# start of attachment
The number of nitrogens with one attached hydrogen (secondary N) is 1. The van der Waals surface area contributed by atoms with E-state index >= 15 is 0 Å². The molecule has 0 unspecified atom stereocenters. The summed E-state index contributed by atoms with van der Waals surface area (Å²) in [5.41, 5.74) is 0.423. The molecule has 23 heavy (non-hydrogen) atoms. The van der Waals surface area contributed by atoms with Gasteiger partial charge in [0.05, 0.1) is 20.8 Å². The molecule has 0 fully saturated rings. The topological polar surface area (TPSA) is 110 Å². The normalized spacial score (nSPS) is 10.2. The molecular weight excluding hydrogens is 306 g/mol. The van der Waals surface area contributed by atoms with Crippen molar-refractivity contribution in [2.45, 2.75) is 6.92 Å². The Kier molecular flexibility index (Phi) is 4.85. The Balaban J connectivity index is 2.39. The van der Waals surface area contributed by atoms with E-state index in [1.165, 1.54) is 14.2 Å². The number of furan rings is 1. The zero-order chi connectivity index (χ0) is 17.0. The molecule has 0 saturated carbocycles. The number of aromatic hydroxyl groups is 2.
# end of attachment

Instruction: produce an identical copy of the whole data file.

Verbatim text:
The number of nitrogens with one attached hydrogen (secondary N) is 1. The van der Waals surface area contributed by atoms with E-state index >= 15 is 0 Å². The molecule has 0 unspecified atom stereocenters. The summed E-state index contributed by atoms with van der Waals surface area (Å²) in [5.41, 5.74) is 0.423. The molecule has 23 heavy (non-hydrogen) atoms. The van der Waals surface area contributed by atoms with Gasteiger partial charge in [0.05, 0.1) is 20.8 Å². The molecule has 0 fully saturated rings. The topological polar surface area (TPSA) is 110 Å². The normalized spacial score (nSPS) is 10.2. The molecular weight excluding hydrogens is 306 g/mol. The van der Waals surface area contributed by atoms with Crippen molar-refractivity contribution in [2.45, 2.75) is 6.92 Å². The Kier molecular flexibility index (Phi) is 4.85. The Balaban J connectivity index is 2.39. The van der Waals surface area contributed by atoms with E-state index in [1.165, 1.54) is 14.2 Å². The number of furan rings is 1. The zero-order chi connectivity index (χ0) is 17.0. The molecule has 0 saturated carbocycles. The number of aromatic hydroxyl groups is 2.